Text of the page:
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Word of the Day
Sunday, February 05, 2017

Definitions for juggernaut

  1. any large, overpowering, destructive force or object, as war, a giant battleship, or a powerful football team.
  2. anything requiring blind devotion or cruel sacrifice.
  3. (initial capital letter) Also called Jagannath. an idol of Krishna, at Puri in Odisha, India, annually drawn on an enormous cart under whose wheels devotees are said to have thrown themselves to be crushed.

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Citations for juggernaut
... big-time sports was "a juggernaut" that "Rolls over people" who criticize it, he said, making the faculty a silent, fearful, impotent majority. Robert Lipsyte, "Backtalk; Critics' Corner Still Tackling 'A Juggernaut,'" New York Times, November 26, 2000
He saw the swaying fortunes of mighty armies, he looked into council chambers, he seemed to feel the pulses of the great world force which kept going this most amazing Juggernaut. E. Phillips Oppenheim, The Pawns Count, 1918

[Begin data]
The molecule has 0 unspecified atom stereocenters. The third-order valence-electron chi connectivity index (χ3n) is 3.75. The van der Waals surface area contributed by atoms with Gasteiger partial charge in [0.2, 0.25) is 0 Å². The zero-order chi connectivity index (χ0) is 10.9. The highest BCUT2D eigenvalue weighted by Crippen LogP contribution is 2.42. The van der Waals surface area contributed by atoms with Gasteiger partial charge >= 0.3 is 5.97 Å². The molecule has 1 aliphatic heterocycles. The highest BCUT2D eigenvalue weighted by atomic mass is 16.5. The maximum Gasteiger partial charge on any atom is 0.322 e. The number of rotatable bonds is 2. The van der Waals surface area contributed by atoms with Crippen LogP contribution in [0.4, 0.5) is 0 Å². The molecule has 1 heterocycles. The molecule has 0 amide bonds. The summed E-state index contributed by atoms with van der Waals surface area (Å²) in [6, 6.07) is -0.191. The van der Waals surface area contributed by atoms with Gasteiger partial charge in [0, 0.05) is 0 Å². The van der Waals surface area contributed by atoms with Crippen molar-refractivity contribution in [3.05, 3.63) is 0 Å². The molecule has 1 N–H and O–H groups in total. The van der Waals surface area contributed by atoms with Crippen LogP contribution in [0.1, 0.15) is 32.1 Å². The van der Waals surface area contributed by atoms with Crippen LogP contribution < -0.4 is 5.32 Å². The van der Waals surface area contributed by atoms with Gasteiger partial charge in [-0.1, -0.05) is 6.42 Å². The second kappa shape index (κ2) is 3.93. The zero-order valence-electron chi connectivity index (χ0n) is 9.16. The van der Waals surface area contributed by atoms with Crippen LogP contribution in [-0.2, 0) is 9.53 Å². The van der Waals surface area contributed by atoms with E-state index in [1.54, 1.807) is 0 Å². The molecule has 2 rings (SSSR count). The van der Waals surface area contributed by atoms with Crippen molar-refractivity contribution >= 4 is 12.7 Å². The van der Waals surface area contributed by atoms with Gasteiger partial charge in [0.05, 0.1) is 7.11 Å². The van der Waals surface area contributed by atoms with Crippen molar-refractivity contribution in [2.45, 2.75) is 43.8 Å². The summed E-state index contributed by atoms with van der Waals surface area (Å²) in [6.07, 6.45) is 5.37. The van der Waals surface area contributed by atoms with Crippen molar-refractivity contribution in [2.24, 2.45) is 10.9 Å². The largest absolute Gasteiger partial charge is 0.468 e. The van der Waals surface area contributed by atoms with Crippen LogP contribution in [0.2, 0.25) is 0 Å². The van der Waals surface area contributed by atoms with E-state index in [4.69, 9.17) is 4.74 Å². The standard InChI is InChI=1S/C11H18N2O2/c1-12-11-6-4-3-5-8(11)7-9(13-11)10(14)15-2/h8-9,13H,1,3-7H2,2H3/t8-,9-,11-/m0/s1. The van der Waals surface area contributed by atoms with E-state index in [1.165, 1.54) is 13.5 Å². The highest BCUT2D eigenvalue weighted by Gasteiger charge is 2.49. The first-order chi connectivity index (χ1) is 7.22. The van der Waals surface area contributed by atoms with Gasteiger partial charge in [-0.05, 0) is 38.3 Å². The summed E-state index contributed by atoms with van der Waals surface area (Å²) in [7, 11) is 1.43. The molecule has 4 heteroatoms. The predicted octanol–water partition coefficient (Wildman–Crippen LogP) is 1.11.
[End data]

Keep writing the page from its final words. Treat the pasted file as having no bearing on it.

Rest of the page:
Origin of juggernaut
1630-1640
Juggernaut, Jagernaut, Jaggarnat, Jagannat are some of the English approximations of the pronunciation of Hindi Jagannāth and Sanskrit Jagannātha. In Sanskrit and Hindi short a is pronounced like the u in but, which explains the choice of u over a. This also explains the English spelling punch “the beverage composed of five ingredients” from Hindi and Sanskrit pañca ”five”.) The English gg is to insure the “hard” pronunciation of the English g, as in get, and not the “soft” one as in gem. The English er and ar are misguided attempts to render the same Hindi and Sanskrit a. It also unintentionally shows the nonrhotic, or r-less pronunciation of British English. The final syllable naut is a fanciful association or mistake of using the English combining form -naut “sailor,” as in Argonaut,” to represent the long a of Hindi and Sanskrit (it is pronounced like the German long a as in Staat “state.”) The last form, Jagannat, represents Hindi and Sanskrit pronunciation pretty well. Juggernaut entered English in the mid-17th century.